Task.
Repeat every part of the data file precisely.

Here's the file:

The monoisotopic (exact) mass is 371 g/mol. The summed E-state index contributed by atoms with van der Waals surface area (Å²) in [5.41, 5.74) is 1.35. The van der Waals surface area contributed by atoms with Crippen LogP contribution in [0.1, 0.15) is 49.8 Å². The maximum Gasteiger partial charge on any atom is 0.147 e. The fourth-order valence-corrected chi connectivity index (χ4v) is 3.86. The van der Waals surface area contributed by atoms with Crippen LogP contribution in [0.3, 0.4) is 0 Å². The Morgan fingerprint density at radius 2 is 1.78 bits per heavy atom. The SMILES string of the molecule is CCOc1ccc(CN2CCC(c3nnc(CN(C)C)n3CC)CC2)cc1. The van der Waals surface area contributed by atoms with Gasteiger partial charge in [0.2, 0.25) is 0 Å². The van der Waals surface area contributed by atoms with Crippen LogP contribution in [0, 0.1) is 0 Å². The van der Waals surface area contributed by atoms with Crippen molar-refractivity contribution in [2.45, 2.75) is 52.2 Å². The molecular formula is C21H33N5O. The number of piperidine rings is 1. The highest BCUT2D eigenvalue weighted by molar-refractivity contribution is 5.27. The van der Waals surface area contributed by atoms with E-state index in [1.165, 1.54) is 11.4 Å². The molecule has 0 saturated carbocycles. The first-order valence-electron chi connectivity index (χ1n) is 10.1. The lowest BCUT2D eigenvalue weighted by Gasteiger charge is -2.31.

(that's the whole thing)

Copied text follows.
The monoisotopic (exact) mass is 371 g/mol. The summed E-state index contributed by atoms with van der Waals surface area (Å²) in [5.41, 5.74) is 1.35. The van der Waals surface area contributed by atoms with Crippen LogP contribution in [0.1, 0.15) is 49.8 Å². The maximum Gasteiger partial charge on any atom is 0.147 e. The fourth-order valence-corrected chi connectivity index (χ4v) is 3.86. The van der Waals surface area contributed by atoms with Crippen LogP contribution in [0.3, 0.4) is 0 Å². The Morgan fingerprint density at radius 2 is 1.78 bits per heavy atom. The SMILES string of the molecule is CCOc1ccc(CN2CCC(c3nnc(CN(C)C)n3CC)CC2)cc1. The van der Waals surface area contributed by atoms with Gasteiger partial charge in [0.2, 0.25) is 0 Å². The van der Waals surface area contributed by atoms with Crippen LogP contribution in [0, 0.1) is 0 Å². The van der Waals surface area contributed by atoms with Crippen molar-refractivity contribution in [2.45, 2.75) is 52.2 Å². The molecular formula is C21H33N5O. The number of piperidine rings is 1. The highest BCUT2D eigenvalue weighted by molar-refractivity contribution is 5.27. The van der Waals surface area contributed by atoms with E-state index in [1.165, 1.54) is 11.4 Å². The molecule has 0 saturated carbocycles. The first-order valence-electron chi connectivity index (χ1n) is 10.1. The lowest BCUT2D eigenvalue weighted by Gasteiger charge is -2.31.